Inflammation induced blood-brain barrier dysfunction studied in organoids



Credit: WFIRM

WINSTON-SALEM, N.C., – July 30, 2020 – The scientists who developed the first 3D multicellular brain organoid with a functional blood brain barrier now report that the model could be a promising platform to screen drugs that could work to control inflammation, which is at the center of many neurological conditions, like ischemic stroke.

Wake Forest Institute for Regenerative Medicine (WFIRM) scientists first published in 2018 that they had developed the 3D brain organoid – the first engineered tissue equivalent to closely resemble normal human brain anatomy containing all six major cell types found in normal organs including neurons and immune cells. They reported that the organoids promoted the formation of a fully cell-based, natural and functional barrier – the blood brain barrier – that mimics normal human anatomy. The blood brain barrier (BBB) is a semipermeable membrane that separates the circulating blood from the brain, protecting it from foreign substances that could cause injury.

“It is well known that inflammation is at the center of many neurological conditions,” said Goodwell Nzou, PhD., a co-author of the study. “Our results here implicate inflammation as one of the causes of blood brain barrier dysfunction. These organoids can help us gain understanding of some of the brain physiological changes that happen as the result of a stroke.”

For this study, the 3D brain organoid was used to model the effects of oxygen deprivation and inflammation on blood brain barrier function to better understand what is happening in a human brain during an ischemic stroke. The team evaluated the expression levels of proteins critical in BBB maintenance, basement membrane proteins, tight junction proteins, and BBB transport proteins, finding significant changes that may contribute to BBB dysfunction. The research shows how the BBB becomes leaky and allows blood-born components to easily cross the barrier.

“The work demonstrates how important this model is to further understanding of disease mechanisms at the BBB, the passage of drugs through the barrier, and the effects of drugs once they cross the barrier,” said Anthony Atala, MD, senior author and director of WFIRM. “We can also optimize the model for personalized medicine. An organoid containing patient derived cells to identify therapeutic targets that are specific to the individual could be tested with different drugs to determine efficacy which will result in better outcomes for patients.”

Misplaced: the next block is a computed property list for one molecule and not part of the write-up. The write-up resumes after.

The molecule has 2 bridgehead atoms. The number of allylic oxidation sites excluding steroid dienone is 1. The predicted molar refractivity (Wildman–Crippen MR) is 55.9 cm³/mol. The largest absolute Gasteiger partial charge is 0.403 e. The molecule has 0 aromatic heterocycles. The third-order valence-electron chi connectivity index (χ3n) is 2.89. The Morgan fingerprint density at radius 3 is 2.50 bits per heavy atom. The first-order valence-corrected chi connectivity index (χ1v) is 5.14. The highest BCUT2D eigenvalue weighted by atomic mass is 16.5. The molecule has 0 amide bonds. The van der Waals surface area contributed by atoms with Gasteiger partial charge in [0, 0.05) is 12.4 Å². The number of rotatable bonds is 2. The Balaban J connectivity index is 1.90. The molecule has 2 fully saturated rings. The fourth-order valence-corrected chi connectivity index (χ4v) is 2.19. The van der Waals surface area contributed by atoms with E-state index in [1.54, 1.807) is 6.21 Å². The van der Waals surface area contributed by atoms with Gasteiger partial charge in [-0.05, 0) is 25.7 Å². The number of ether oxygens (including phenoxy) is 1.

The full study, published in Scientific Reports, is available for review.

Additional co-authors include: Robert T. Wicks, MD, Nicole R. VanOstrand, Gehad A. Mekky, MS, Stephanie A, Seale BS, Aya EL-Taibany, MD, Elizabeth E. Wicks BS, Carl M. Nechtman, MD, Eric J. Marotte, PhD, Vishruti S. Makani PhD, Sean V. Murphy, PhD, M.C. Seeds, PhD, and John D. Jackson, PhD. Authors Wicks, Nzou, and Atala are inventors on patent rights related to this work owned by Wake Forest University Health Sciences. The patents, whose value may be affected by publication, have the potential to generate royalty income in which the inventors would share.

Media Contact: Bonnie Davis, [email protected]; 336-713-1597.

About the Wake Forest Institute for Regenerative Medicine: The Wake Forest Institute for Regenerative Medicine is recognized as an international leader in translating scientific discovery into clinical therapies, with many world firsts, including the development and implantation of the first engineered organ in a patient. Over 400 people at the institute, the largest in the world, work on more than 40 different tissues and organs. A number of the basic principles of tissue engineering and regenerative medicine were first developed at the institute. WFIRM researchers have successfully engineered replacement tissues and organs in all four categories – flat structures, tubular tissues, hollow organs and solid organs – and 15 different applications of cell/tissue therapy technologies, such as skin, urethras, cartilage, bladders, muscle, kidney, and vaginal organs, have been successfully used in human patients. The institute, which is part of Wake Forest School of Medicine, is located in the Innovation Quarter in downtown Winston-Salem, NC, and is driven by the urgent needs of patients. The institute is making a global difference in regenerative medicine through collaborations with over 400 entities and institutions worldwide, through its government, academic and industry partnerships, its start-up entities, and through major initiatives in breakthrough technologies, such as tissue engineering, cell therapies, diagnostics, drug discovery, biomanufacturing, nanotechnology, gene editing and 3D printing.

Media Contact
Bonnie Davis
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